Don’t Fail Me Now, Student Senate approves pass/fail option

Graphic by Matthew Muir | Copy Desk Chief

By Ava Dunwoody | Staff Writer

Baylor Student Senate voted 37-2 in favor of a pass/fail option bill for the fall 2020 semester on Thursday. This means the bill for the student option to elect pass/fail on their transcripts will be passed from the senate to the vice provost of undergraduate education for further evaluation before a decision is made.

Authored by North Richland Hills sophomore senator Emmalyn Oscarson, the Don’t Fail Me Now bill (number SR 68-XX) will allow students the option to select to pass/fail for up to three standard graded courses. If students do choose to select this option, a grade of a C- or above will be converted to “pass” and a grade of a D or below to “fail.”

“The COVID-19 pandemic has placed unprecedented stress on college students and this bill aims to alleviate some of that stress,” Oscarson said in her opening statement. “Even if you don’t see yourself electing this measure, there are still many people on Baylor’s campus who are in need of the support.”

The bill said the challenges of the pandemic are affecting the academic performance and mental well-being of Baylor students and that a pass/fail grading policy would alleviate unnecessary stress from students’ lives.

The bill also cited other universities, like the University of Texas at Austin, the College of William and Mary, Ohio State University and Southern Connecticut State University and how they have adopted this policy for the semester.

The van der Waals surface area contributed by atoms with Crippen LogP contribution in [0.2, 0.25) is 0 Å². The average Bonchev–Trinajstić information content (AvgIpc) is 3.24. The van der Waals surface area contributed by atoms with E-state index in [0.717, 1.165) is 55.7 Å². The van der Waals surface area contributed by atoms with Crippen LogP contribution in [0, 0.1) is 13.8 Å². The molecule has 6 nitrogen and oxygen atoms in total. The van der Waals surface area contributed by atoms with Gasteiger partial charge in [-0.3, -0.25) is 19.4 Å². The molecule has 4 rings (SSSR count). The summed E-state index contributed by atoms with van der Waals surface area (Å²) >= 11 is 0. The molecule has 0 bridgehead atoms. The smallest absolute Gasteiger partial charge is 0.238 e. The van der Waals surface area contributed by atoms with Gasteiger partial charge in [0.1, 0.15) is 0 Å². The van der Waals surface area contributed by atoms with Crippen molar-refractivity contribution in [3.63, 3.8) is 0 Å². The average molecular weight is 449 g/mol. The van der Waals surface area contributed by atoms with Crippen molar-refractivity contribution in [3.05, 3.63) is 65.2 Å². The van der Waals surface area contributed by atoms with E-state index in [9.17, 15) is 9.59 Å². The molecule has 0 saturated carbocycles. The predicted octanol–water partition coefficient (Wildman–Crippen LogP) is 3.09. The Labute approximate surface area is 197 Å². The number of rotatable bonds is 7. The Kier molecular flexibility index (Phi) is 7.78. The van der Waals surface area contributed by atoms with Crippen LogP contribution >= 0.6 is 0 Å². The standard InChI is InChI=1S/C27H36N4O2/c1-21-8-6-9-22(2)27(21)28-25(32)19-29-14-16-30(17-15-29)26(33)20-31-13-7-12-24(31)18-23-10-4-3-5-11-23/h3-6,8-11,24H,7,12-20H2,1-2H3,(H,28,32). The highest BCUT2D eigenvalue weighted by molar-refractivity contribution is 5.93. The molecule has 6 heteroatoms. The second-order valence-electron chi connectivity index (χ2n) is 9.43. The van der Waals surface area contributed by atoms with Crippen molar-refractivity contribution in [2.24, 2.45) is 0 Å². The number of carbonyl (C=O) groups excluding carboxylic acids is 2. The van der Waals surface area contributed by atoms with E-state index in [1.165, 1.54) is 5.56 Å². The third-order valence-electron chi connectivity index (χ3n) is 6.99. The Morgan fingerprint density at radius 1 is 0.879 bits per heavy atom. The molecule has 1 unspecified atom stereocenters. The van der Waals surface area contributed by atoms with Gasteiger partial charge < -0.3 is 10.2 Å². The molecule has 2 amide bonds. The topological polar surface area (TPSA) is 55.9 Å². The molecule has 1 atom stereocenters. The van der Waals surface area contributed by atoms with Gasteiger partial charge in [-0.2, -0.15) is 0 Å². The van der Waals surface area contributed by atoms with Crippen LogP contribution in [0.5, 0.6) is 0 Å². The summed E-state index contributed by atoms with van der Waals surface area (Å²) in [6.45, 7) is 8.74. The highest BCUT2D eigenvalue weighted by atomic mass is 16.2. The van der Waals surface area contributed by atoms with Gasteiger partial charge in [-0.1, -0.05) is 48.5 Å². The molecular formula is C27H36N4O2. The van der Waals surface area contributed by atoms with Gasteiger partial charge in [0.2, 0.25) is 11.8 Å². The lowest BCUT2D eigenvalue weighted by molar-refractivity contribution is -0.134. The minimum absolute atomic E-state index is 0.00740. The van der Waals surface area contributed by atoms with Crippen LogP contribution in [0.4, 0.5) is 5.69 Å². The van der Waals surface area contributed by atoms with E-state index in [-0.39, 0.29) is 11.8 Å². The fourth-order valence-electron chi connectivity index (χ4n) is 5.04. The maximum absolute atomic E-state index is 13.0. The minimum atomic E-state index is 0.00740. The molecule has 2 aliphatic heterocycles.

Fair Oaks junior senator Addison Knight referenced several student-led petitions for a pass/fail option that have circulated around campus gaining over 6,000 cumulative signatures. She said she doesn’t know any student who is working at full capacity because of stress.

New Braunfels senior senator Tate Korpi, legislative secretary, agreed, and said he has been in contact with senators from different Big 12 schools who are also working on similar legislation.

“This isn’t just a Baylor issue. This is a nationwide issue,” Korpi said. “No matter how hard Baylor is going to try and make this a normal semester with normal access to full recourses, it’s not going to happen. I don’t want students to have to be penalized because they don’t have the same amount of access to resources because things have moved online.”

Some cons of the bill were presented by Little Rock sophomore senator Ginger Gordon, academic affairs chair, who said some might worry bad students will use the pass/fail option to hide behind lack of effort. Another potential con, she said, would be that pass/fail may not be reflective of how hard a student worked.

However, when the time came for the con section of the senate debate, there were no comments and a motion was passed to suspend the rules and end on an unbalanced debate. From there, the student senate voted to pass the Don’t Fail Me Now bill 37-2 votes.

The bill will now be forwarded to Dr. Wesley Null, vice provost for undergraduate education, Dr. Matt Burchett, director of student activities, and Dr. Kevin P. Jackson, vice president for student life, for further discussion. This does not mean the pass/fail option will immediately go into effect, however, it does continue the process toward this decision.

“Many students have struggled with their mental and physical health and allowing Pass/Fail allows them to reprioritize their health,” Gordon said. “This is also optional, which means it’s flexible. … Struggles caused by the pandemic should not have an impact on a student’s future. Their GPA should not be hurt just because of this one semester.”